The letter, “Safeguard our penguins by being vigilant” (August 31), refers. The fine referred to is an “admission of contravention” in terms of the Marine Pollution (Prevention of Pollution from Ships) Act No 2 of 1986.
The monies received are deposited into the Maritime Fund, this is managed by the South African Maritime Safety Authority (Samsa), but is controlled by the minister of transport. In terms of the Samsa Act application to the minister can be made only for the purpose of furthering the objectives of the authority, in this case this would be “to prevent and combat pollution of the marine environment by ships”.
The rehabilitation of wildlife would therefore be considered.
The spill from the refuelling operation was approximately 100l and was cleaned up immediately. Although we are still awaiting the outcome of the testing of samples taken, Samsa strongly believes that this was not the source of the oil on the penguins.
Some two days after this spill a large oil slick was found in the bay and additional slicks were noted further down the coast as far as Jeffreys Bay. Our investigation identified a vessel on passage to Cape Town that had pumped oily waste into the sea over a stretch of approximately 120 nautical miles through a faulty oily water separator.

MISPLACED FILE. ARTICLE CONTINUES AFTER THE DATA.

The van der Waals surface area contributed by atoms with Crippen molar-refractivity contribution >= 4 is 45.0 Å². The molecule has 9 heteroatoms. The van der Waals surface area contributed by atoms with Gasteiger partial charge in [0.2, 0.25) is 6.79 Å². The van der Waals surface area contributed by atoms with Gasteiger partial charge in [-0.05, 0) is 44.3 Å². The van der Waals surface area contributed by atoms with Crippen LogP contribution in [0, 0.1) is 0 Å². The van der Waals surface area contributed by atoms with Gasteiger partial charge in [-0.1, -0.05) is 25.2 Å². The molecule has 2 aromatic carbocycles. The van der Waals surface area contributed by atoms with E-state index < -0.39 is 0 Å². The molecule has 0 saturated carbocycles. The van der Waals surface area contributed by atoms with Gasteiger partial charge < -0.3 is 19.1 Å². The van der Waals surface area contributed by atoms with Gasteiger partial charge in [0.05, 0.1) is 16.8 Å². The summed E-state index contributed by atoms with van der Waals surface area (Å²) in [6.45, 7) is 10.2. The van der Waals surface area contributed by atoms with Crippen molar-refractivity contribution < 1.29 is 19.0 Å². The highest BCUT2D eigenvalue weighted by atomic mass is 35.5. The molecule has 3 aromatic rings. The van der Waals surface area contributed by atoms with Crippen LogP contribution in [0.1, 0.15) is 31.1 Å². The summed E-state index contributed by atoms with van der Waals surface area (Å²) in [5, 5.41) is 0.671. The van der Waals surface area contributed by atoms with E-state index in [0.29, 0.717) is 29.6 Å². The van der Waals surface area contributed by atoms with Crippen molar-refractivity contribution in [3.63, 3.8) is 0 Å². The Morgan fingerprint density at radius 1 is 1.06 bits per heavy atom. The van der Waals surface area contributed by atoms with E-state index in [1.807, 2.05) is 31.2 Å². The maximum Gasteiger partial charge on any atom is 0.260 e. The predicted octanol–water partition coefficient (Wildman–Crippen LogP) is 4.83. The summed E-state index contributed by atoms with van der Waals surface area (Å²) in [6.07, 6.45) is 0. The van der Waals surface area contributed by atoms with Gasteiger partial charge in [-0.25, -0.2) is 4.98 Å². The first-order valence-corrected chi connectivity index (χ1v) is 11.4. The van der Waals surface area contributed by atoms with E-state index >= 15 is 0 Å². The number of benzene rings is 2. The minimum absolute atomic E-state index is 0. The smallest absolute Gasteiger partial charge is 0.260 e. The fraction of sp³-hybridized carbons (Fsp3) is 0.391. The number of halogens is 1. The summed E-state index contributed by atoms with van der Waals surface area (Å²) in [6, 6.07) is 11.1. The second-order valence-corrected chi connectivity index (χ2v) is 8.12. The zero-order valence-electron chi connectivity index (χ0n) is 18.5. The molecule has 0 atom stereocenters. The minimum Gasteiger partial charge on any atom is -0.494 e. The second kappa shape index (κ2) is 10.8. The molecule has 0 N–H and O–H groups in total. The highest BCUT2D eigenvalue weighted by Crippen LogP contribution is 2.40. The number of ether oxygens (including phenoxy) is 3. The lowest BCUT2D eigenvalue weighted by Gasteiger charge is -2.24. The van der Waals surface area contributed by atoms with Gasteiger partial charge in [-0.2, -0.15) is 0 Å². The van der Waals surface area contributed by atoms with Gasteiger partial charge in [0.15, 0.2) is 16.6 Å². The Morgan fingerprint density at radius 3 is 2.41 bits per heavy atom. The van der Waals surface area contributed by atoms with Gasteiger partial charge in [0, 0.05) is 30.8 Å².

The Turkish-owned, Panamanian-registered bulk carrier was subsequently detained in Cape Town as being unseaworthy – R127 000 admission of contravention – and illegal discharge of oily waste – R375 000 admission of contravention. Furthermore the owners, through their insurers, were required to lodge an undertaking of R1-million to reimburse those parties that reacted to the spill, which would include the cleaning of penguins.
The ship was only released from detention when all monies had been deposited.